Monkey Waiters & Ethics, Redux

Yesterday I blogged briefly about a story on monkey waiters in Japan. I made a few tongue-in-cheek comments about the likely ethical issues, but I got email asking what I really think about this story, from an ethical point of view.

I don’t see any problem with the monkey waiters. The gentle version is that the monkeys seem (based on too little evidence, admittedly) to be happy & well cared for. They’re not being abused in any noticeable way (and they “labour” in full public view, where abuse would be noticed). I’m guessing they’re happier than 99% of captive monkeys (they’re not caged, and they’re engaging in considerable social interaction, getting healthy treats, etc.), and perhaps happier (certainly safer) than most wild monkeys.

The harsher line of argumentation is that all of the above is really just aesthetics, not ethics; animals are outside the moral realm entirely. Ethics is a human cultural construct to help us get along together. That leaves animals mostly beyond its limits. To the extent that you could argue for reciprocal good treatment for animals capable of reciprocity, the situation described in the story seems pretty mutual. I realize there is a lot more to be said here, but that is basically my take on the relation of ethics to animals. (Please note that this argument is not an argument against kind & sympathetic treatment of animals. Far from it. It’s just a technical point about the extent of the social mechanism we call “ethics.”)

—-
p.s. for a philosophical exploration of the extent to which at least some animals could be part of the “social contract,” see this essay I co-wrote: Beastly Contractarianism? A Contractarian Analysis of the Possibility of Animal Rights.

4 comments so far

  1. Anonymous on

    I most certainly agree with you Chris. If the monkeys are well cared for, getting treats (my dogs will do ANYTHING for treats)and lots of positive attention, then it seems ok with me. I think humans have and continue to screw up the world so much, we probably will be wiped out and monkeys will take over (shades of Planet of the Apes for those of us old enough to remember the movie). If that is the case,then we are definitely giving these monkeys a head start in the world of business. ( And I might add, these comments are also tongue in cheek)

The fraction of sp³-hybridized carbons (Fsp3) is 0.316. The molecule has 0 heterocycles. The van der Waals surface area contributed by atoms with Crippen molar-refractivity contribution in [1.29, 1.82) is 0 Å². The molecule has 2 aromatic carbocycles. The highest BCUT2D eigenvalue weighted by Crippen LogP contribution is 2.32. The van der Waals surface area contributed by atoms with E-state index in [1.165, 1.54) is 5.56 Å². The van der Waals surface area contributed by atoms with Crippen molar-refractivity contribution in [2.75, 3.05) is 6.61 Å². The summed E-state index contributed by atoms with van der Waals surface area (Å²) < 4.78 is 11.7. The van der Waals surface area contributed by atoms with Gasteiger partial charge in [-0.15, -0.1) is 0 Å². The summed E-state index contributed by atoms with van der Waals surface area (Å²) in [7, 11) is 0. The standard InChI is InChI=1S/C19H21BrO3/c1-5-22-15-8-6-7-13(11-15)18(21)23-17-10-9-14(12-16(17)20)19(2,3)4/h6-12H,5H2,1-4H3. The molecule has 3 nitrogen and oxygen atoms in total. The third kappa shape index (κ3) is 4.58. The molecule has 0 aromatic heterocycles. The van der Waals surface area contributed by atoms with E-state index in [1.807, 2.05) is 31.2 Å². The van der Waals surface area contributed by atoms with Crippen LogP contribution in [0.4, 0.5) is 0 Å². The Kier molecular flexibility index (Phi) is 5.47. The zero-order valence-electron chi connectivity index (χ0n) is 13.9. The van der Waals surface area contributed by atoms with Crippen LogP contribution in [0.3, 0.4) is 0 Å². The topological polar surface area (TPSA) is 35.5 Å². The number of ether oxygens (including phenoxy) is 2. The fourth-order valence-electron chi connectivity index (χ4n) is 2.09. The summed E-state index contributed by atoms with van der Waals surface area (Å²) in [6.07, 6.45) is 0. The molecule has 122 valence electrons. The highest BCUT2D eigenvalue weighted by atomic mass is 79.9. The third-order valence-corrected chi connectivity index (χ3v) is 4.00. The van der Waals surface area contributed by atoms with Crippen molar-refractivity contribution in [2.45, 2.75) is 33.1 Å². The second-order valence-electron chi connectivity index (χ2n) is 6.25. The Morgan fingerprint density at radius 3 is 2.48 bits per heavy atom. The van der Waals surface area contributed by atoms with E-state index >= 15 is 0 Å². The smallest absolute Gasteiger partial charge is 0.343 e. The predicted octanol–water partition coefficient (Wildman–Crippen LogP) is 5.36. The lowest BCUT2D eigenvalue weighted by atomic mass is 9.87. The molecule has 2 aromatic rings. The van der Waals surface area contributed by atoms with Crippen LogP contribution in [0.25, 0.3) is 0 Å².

2. Andrew on

    Chris,In terms of the specific issue of the monkeys, I agree with your viewpoint.The use of animals can often be a creative way for small business to differentiate themselves – how often around the world do you see dogs accompany those selling magazines or newspapers.The key issue, in my view, is whether or not the animals in question are mistreated. If the animals in question are reasonbly well looked after, I do not see any problem with such practices.

  3. Anonymous on

    I am disturbed by the statement that “animals are outside the moral realm entirely.” First, there seems to be a confusion between ethics and morality, but that is not the real problem. Defining ethics in a purely contractual way–with the capacity for reciprocity being the irreducible criterion–is a semantic limitation that makes no sense to me. Perhaps the problem lies in this statement. “Ethics is a human cultural construct to help us get along together.” It might be wiser to see ethics as a “human cultural construct to help us get along” in the world. Ethical behaviour could then encompass environmental, animal rights and other issues. Certainly there are ethical systems in this world that do so. That this too is a self-interested stance should, I think, be apparent. Leaving aside all other considerations, a world in which cruelty to animals was universally deplored might also be a world in which cruelty to humans was far less common.I will read your paper with interest, thank you.

  4. […] about the collapse of major financial institutions, and ethical issues for small business, and monkeys working as waiters and the ethics of soccer balls. I’ve written about the auto industry, the wind industry, and […]


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